Given that the Patriots already are assured of finishing with a winning record for a 16th consecutive season, the opportunity to reach .500 in something may not seem to carry much magnitude. But with history and context considered, it should. With a victory over the Baltimore Ravens in Foxborough, the Patriots will have at last broken even on “Monday Night Football” — they enter this, their 48th game on the seminal prime-time football show that premiered in 1970, with 23 wins and 24 losses.
The achievement of finally getting even would serve a dual purpose: It offers further affirmation of the transcendence-in-progress success of the Bill Belichick/Tom Brady era. (Brady is 14-6 on Monday nights, and the Patriots are 11-3 since the broadcast moved from ABC to ESPN for the 2006 season.) And it’s a reminder of how far the franchise had to come from its early appearances on “Monday Night Football,” when the team rarely won and yet it had to be considered a small victory if the evening ended in mere embarrassment rather than tragedy.
The Patriots won just two of their first 13 “Monday Night Football” appearances. There was a somewhat justifiable reason for that drought, though — the franchise was banished from playing home games on “Monday Night Football” for 14 years (1981-95) because of habitually unruly behavior of the Foxborough crowds.
In a sense, the Patriots’ success runs opposite to the importance of “Monday Night Football.” Sean McDonough and Jon Gruden form a stellar broadcast pairing, and the stage does still matter to this generation of players. “I’ve always enjoyed it, man, because of the magnitude,’’ said former Patriots receiver Randy Moss, a player who knew how to seize the prime-time spotlight. “Everybody’s watching . . . I’ve always tried to embrace it and enjoyed doing it.”
But it has been usurped by NBC’s “Sunday Night Football” — the top-rated fall prime-time television program the past five years — as the preeminent and most prestigious NFL broadcast. “Monday Night Football” matters, but it can never again be what it used to be in its ’70s heyday, when its charismatic, bantering broadcast team — fronted by Howard Cosell, a bombastic human thesaurus topped off with a toupee — became a genuine cultural phenomenon.
Cosell was a raging and unapologetic egomaniac, which made some viewers love him, others hate him, and all of them notice him. In previewing the Patriots’ first “Monday Night Football” appearance, an eventual 24-17 loss to the Colts on Nov. 6, 1972, Globe columnist Ray Fitzgerald wrote: “The winner will be in great field position in the AFC East, at least five games behind Miami. The loser drops into the Continental League. There is also the incentive of national television and a chance to look good in front of Howard Cosell, who invented pro football four or five years ago.’’
Those were the good old days for “Monday Night Football.” These are the good old days for the Patriots. Here is a look back at the highs and lows of the 47 times the television franchise and football franchise have intersected before tonight.
Let’s start with Brady
Let’s begin with the Patriots’ greatest Monday night performer. Brady has 44 career touchdown passes on Monday night, fourth-most all time, and enough highlights to singlehandedly fill a weekend’s worth of NFL Network programming.
His greatest statistical performance came on the opening night of the 2011 season, when he was 32 of 48 for 517 yards and four touchdown passes in a 38-24 road victory over the Dolphins. His first Monday night performance, in the kickoff of the 2002 season, was another gem for many reasons. The Patriots christened Gillette Stadium and raised their first Super Bowl banner — amid periodic stadium-wide sing-a-longs of “We Are The Champions” — with a 30-14 victory over the Steelers, their ungracious opponent during the previous postseason’s AFC Championship game.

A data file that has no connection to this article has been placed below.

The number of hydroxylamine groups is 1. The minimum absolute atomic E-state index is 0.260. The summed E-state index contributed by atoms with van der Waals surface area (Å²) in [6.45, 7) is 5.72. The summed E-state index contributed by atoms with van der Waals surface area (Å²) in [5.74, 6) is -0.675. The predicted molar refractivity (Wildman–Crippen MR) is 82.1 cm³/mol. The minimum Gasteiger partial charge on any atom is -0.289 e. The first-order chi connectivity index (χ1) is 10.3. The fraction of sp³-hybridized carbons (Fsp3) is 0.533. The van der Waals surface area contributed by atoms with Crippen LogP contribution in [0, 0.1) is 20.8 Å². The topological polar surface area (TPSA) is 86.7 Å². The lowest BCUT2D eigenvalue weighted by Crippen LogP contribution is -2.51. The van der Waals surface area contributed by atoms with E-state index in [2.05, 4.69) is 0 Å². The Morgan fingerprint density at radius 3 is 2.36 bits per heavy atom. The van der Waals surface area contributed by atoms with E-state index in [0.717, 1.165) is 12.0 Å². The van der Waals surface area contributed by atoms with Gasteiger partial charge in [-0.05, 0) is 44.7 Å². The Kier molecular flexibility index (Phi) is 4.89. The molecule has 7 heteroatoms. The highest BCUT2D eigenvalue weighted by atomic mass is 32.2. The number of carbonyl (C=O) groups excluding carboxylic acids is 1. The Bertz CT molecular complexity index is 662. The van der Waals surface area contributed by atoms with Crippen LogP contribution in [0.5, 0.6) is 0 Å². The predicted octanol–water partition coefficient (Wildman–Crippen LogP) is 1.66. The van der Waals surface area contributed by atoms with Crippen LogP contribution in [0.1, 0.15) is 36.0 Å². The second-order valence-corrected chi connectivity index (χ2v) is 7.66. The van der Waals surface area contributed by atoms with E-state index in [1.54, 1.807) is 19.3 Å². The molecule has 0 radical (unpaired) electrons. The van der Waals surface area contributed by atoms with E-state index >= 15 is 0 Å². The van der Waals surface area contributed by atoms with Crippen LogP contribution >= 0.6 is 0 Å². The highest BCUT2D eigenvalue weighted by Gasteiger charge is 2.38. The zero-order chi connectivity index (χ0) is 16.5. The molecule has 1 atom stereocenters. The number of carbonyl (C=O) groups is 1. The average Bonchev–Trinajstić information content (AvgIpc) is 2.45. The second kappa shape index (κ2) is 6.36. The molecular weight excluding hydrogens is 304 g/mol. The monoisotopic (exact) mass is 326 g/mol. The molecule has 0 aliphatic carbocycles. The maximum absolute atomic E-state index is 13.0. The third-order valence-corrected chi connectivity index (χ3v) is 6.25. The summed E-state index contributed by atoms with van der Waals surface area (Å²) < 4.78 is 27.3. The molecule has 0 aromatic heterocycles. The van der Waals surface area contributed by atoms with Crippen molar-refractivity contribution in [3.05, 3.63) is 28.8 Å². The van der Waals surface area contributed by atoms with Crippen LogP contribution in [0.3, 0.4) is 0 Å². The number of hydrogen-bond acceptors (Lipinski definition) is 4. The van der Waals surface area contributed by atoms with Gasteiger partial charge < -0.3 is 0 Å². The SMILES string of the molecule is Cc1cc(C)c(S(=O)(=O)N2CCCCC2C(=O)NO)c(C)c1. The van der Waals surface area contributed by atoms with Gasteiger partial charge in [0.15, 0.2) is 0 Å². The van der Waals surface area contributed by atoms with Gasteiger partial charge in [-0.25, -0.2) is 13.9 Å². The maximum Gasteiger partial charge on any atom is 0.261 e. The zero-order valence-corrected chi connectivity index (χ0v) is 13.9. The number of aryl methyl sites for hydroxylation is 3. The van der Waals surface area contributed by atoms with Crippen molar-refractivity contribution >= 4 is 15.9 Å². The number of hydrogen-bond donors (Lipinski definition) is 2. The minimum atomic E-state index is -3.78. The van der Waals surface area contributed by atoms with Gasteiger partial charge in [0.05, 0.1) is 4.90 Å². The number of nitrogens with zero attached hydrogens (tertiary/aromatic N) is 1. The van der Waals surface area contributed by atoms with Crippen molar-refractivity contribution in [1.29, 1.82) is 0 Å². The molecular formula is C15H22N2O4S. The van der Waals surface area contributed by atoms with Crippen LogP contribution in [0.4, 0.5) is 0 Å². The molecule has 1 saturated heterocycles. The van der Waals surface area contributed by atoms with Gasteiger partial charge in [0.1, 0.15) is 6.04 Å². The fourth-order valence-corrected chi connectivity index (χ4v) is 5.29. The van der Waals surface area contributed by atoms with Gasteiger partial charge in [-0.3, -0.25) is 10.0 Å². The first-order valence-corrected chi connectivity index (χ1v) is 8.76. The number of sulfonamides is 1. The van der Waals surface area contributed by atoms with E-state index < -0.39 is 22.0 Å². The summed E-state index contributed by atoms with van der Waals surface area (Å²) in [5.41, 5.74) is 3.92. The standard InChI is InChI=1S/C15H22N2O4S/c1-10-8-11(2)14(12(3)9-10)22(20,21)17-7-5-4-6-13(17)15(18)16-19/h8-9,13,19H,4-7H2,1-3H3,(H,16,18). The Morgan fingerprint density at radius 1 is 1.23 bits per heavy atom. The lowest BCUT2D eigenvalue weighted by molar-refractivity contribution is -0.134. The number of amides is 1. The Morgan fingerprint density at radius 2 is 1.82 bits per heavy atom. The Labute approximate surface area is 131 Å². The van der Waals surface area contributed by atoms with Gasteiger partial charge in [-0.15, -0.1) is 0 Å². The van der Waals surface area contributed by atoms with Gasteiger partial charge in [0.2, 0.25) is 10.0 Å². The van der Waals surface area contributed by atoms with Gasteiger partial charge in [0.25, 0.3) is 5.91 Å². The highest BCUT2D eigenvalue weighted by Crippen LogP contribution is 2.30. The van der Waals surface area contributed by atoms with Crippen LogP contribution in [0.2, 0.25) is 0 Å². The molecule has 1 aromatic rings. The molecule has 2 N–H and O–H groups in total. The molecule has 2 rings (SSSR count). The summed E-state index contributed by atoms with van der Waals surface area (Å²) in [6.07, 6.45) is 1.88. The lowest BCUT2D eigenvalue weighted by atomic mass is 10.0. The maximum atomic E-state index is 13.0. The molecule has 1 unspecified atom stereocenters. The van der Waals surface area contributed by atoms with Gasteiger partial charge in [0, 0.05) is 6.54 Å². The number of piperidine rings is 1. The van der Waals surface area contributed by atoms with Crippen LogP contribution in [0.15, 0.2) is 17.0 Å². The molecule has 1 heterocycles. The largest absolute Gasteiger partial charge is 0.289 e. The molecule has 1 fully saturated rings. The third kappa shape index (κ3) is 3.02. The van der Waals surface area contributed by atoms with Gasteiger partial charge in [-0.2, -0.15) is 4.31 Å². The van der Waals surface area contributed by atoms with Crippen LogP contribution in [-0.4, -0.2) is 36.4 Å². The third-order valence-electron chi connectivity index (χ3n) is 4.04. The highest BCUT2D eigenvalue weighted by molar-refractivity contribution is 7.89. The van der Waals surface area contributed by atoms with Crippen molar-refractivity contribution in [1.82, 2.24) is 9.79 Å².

An even more satisfying Monday night victory might have been the one secured against the Ravens in the 12th game of the 2007 season. The Patriots entered 11-0 and, with Brady and Moss leading a record-setting offense, had long since been generating buzz about going undefeated. But the brash Ravens led late in the fourth quarter, and the defense appeared to stop Brady on a fourth-down quarterback sneak that would have all but secured the victory.
Then, a reprieve: The play was nullified by a last-second timeout by defensive coordinator Rex Ryan. A couple of converted first downs and a few Baltimore penalties later, and Brady found Jabar Gaffney for the winning touchdown in a 27-24 win that kept them undefeated en route to a 16-0 regular season. “That’s when Bart Scott lost his mind,’’ former Patriots center Dan Koppen said recently, referencing the then-Ravens linebacker’s decision to fling a referee’s penalty flag into the stands in the final seconds. “That was good for a laugh, to see them melt down like that.”
It was also Brady, of course, who punctuated one of the boldest decisions of Bill Belichick’s career, in November 2003. He found David Givens for the winning 18-yard touchdown reception in a 30-26 victory over the Broncos, a win made possible by Belichick’s successful decision to take a safety late in the game in hopes of getting the ball back in better field position.
But none of those wins rate as Brady’s greatest Monday night comeback, at least in a macro sense. In the 2009 season opener — Brady’s first game since blowing out his knee in the first quarter of the first game of the 2008 season — he threw for a reassuring 378 yards while rallying the Patriots from an 11-point deficit in the final 5 minutes and 25 seconds for a 25-24 win over the Bills. With a rebuilt knee, he still looked like his pre-injury self. New England could exhale.
Tragedy, death, and banishment
The saddest and most surreal moment in “Monday Night Football” history occurred during a Patriots game. It had nothing to do with football. On Dec. 8, 1980, the Patriots and Dolphins were tied, 13-13, with three seconds remaining at the Orange Bowl. Patriots kicker John Smith was lining up to attempt a winning field goal when Cosell told the world of a terribly cruel loss.
“Remember this is just a football game, no matter who wins or loses,’’ he said. “An unspeakable tragedy confirmed to us by ABC News in New York City: John Lennon, outside of his apartment building on the West Side of New York City, the most famous perhaps, of all of the Beatles, shot twice in the back, rushed to Roosevelt Hospital, dead on arrival.’’